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How banks stay secure: Don't stop attackers getting in, stop them getting out

Banks and financial institutions are increasingly the target of cyber attack and it is becoming more and more apparent that those out to stop such attacks have accepted that you can’t stop them getting in. You have to stop them getting out.

Dana Tamir, director of enterprise security at Trusteer, one of the largest IT security companies working with financial institutions, says: “Do whatever you like inside but with our service you won’t get out”. Is this a valid attitude for the security industry to have - that stopping the bad guys getting in to your network is impossible?

It is a viewpoint which we will be examining in the weeks to come. It is now becoming rather a trite saying that any system is only a secure as its weakest link and the weakest link is humans. Endless work over the years has gone into stopping malware attacks from entering the network but as devices and applications multiply and social media becomes the norm, controlling this has become increasingly hazardous.

“Blacklisting and detection have been by-passed” says Tamir, “…what you need now is application control”.

The malware is now exploiting the applications such as the web browser, Adobe Acrobat, Flash, Java and Microsoft Office among many others and, since they are difficult to remove they need to be controlled.

There are so many potential attack surfaces (the security industry likes to call them attack vectors) that the security industry says one piece of software alone will never stop all of them.

So how do the banks protect their and their customers, main attack vectors?

Trusteer’s approach is to monitor the actions at the endpoint, the way out of your network, and by applying its deep application knowledge it associates what the application is doing with why it is doing it. If approved then it white lists the application state. Anything which is not white listed gets blocked.

A recent attack on a UK bank is a classic example. The bank customer logged onto his online account using his two stage log-in security procedure and then found what appeared to be a message from the bank asking him to configure his one-time password service. He completed the secure sign-in and thought he was with his trusted banking provider and naturally assumed that the message was from the bank.

It wasn’t. The malware stays silent inside until the customer believes he is secure. By entering the one time password the customer enables the malware to complete the transfer of his money out of the system.

Stopping this at the endpoint is now deemed, by many, to be the key action rather than plumbing the labyrinthine data vaults and processes within a system. (We’ll look at the problems associated with this in subsequent articles).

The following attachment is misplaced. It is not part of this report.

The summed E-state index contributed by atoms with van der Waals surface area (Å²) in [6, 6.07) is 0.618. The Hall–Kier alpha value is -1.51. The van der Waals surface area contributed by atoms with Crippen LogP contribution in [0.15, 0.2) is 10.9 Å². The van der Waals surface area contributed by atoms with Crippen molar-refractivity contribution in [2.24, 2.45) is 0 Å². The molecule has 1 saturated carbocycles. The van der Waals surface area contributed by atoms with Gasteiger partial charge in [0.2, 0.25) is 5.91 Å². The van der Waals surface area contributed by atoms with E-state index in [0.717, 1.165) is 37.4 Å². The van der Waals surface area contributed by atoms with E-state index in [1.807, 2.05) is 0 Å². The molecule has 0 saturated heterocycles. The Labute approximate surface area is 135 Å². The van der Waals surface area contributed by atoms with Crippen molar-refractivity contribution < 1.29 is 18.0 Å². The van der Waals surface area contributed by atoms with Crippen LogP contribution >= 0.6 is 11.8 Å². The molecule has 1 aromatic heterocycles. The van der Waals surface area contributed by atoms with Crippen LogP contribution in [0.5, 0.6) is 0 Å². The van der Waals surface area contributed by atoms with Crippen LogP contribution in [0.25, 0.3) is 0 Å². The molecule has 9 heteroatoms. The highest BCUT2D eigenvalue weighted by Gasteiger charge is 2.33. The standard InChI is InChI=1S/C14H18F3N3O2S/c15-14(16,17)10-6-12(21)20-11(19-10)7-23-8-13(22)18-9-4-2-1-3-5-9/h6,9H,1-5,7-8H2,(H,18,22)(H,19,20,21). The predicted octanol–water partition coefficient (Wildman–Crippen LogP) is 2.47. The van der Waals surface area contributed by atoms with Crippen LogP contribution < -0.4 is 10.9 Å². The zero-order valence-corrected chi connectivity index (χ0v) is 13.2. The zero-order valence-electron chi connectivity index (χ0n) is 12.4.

A network manager for one of the UK’s leading banks told us: “Security vendors have no strategy any more - all they have are tactics to avoid the next attack. I am getting increasingly frustrated about the fragmentation and increasing retreat of many security vendors from protecting the enterprise. On the plus side it’s good that they have stopped exaggerating how much of our attack surfaces they can defend. We need more companies suggesting intelligent protection such as automation of security certificates to mention just one.”

“Build anything inside, open anything and exploit whatever attachment we don’t care, we will stop it coming out,” says Tamir. Her company has specialised in what are called endpoint applications and its new product Apex is being heavily targeted at financial institutions many of whom have long used Trusteer products.

Would such a process have stopped the recent exploitation of the US and UK stock exchanges when a fake Twitter feed on the Associated Press website told of explosions in the White House? The Dow Jones plunged, albeit briefly, 144 points and Treasury bonds and gold prices rose markedly.

There is more than a suspicion that the criminals will have bought at the bottom of that brief plunge and sold successfully when the prices returned to normal once it was realised that the stories were fake.

“Malware can hack into the users endpoint Twitter account, post malicious Tweets and see the benefits,” says Tamir. And, more recently, we have seen the Dutch financial market exploited in a similar way and The Guardian attacked via its Twitter account, allegedly by the Syrian army.

Clearly with social media being a growing commercial tool it is difficult enough to stop your own staff sending inappropriate messages never mind being exploited by malware. The endpoint control – stopping anything that has been delivered – is becoming a major security focus.

It seems that the banks need as much help as the rest of us.